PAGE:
New investigations into T-cell signaling may significantly advance the immunotherapy field by leading to the development of more effective chimeric antigen receptor (CAR) T-cell therapies for patients. That’s the finding of several recent clinical studies on CAR T-cell immunotherapy, and the recent approval of a promising new agent targeting T cells in both the United States and the European Union adds to the growing body of evidence supporting their efficacy and the promise these agents hold.
Recent CAR T-Cell Therapy Approvals in the United States and Europe
The European Commission (EC) approved tisagenlecleucel (Kymriah) in late August for the treatment of relapsed or refractory B-cell acute lymphoblastic leukemia (ALL) in pediatric and young adult patients up to age 25, as well as for relapsed or refractory diffuse large B-cell lymphoma (DLBCL) in patients over 18. The decision follows the US Food and Drug Administration’s (FDA’s) approval of tisagenlecleucel in May to treat both B-cell ALL and DLBCL.
According to oncologists from the Children’s Hospital of Philadelphia (CHOP), the latest EU approval marks a milestone in CAR T-cell therapy. The CHOP researchers helped pioneer this immunotherapy (via the ELIANA and JULIET trials), and they have now treated more than 250 patients at their institution. Additional clinical trials are underway at CHOP to further improve CAR T-cell therapy and to study their use in more pediatric cancers. The researchers are encouraged by how quickly CAR therapies are making their way into clinical practice.
Additional trials are underway outside of CHOP, too. Peter C. Adamson, MD, chair of the children’s oncology group at CHOP, said ClinicalTrials.gov lists 236 studies on CAR therapies as planned or underway. “This is a good estimate for the United States but does not necessarily include all studies,” Adamson told Cancer Network, meaning that more may be in progress internationally.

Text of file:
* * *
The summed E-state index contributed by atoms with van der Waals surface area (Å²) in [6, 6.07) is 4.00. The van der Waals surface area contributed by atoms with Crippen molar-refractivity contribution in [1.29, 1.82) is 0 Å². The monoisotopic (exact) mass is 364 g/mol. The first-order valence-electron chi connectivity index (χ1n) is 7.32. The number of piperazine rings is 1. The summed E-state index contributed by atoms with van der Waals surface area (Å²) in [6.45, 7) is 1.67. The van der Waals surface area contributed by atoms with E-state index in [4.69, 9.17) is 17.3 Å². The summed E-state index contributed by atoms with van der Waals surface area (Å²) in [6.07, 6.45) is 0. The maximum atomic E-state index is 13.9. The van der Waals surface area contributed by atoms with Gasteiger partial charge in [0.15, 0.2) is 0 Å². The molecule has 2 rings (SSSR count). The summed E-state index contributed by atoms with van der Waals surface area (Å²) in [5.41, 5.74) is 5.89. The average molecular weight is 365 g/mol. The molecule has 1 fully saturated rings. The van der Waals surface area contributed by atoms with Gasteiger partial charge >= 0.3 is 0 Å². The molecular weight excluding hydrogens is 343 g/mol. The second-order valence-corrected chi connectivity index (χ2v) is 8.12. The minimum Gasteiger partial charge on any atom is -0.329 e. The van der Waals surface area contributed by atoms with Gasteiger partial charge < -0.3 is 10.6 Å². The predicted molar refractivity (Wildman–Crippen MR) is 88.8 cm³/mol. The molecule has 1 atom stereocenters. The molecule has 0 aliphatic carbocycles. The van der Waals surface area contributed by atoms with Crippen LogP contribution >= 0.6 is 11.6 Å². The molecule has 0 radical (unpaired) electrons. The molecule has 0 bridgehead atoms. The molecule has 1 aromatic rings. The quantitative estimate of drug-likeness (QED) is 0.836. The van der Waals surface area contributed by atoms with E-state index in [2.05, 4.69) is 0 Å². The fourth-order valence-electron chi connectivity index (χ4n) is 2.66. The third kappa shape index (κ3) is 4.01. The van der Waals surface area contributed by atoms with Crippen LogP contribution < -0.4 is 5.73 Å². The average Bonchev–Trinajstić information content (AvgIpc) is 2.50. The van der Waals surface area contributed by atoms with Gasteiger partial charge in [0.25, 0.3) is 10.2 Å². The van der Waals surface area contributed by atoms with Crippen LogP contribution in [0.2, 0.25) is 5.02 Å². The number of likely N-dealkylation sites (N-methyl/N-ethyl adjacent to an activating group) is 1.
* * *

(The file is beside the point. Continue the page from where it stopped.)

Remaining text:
Emerging Research on CAR T-Cell Therapies
Increasing attention to CAR T-cell therapies also prompted researchers at Fred Hutchinson Cancer Research Center in Seattle, to examine the differences between CARs built with the two most commonly used costimulatory domains, CD28 and 4-1BB. Their findings were published August 21 in Science Signaling.
During the study, researchers examined how CD28 and 4-1BB affected T-cell behavior, as well as their effectiveness against human cancer cells in lab dishes and in mice. Study investigator Alex Salter, of Fred Hutchinson Cancer Research Center and the University of Washington, said there has been plenty of interest in targeting the T cells to cancer, but little has been known about the instructions CARs give the T cells until now.
“Scientists who create engineered CAR T-cell therapies often incorporate one of two costimulatory domains, known as CD28 and 4-1BB, into CARs. CD28, for example, is used in the FDA-approved CAR T-cell product axicabtagene ciloleucel (Yescarta), and 4-1BB is used in the other currently approved CAR T-cell product, tisagenlecleucel (Kymriah). Prior work has shown that CD28 CAR T cells and 4-1BB CAR T cells behave differently in the lab and in the clinic,” Salter told Cancer Network.
However, researchers have not known how costimulatory domains impact the identity or quality of the T-cell activating messages delivered by CARs, according to Salter. Using mass spectrometry, the researchers found that both CD28 CARs and 4-1BB CARs delivered highly similar signaling messages. “This was quite surprising because many researchers had assumed that CD28 and 4-1BB CARs used different signaling pathways. Instead, we found differences in the patterns of the signals: CD28 CARs delivered really fast and strong messages, while 4-1BB CARs delivered identical messages, but in a slower and less intense fashion. The faster and stronger CD28 CAR messages led to T cells that were less functional in a mouse model of lymphoma,” explained Salter.
Overall, Salter concluded that these findings challenge an assumption in the field and suggest that the strength of CAR signaling influences how T cells respond. New approaches to fine-tune CAR signaling strength may allow researchers to design new types of safer and more effective CARs.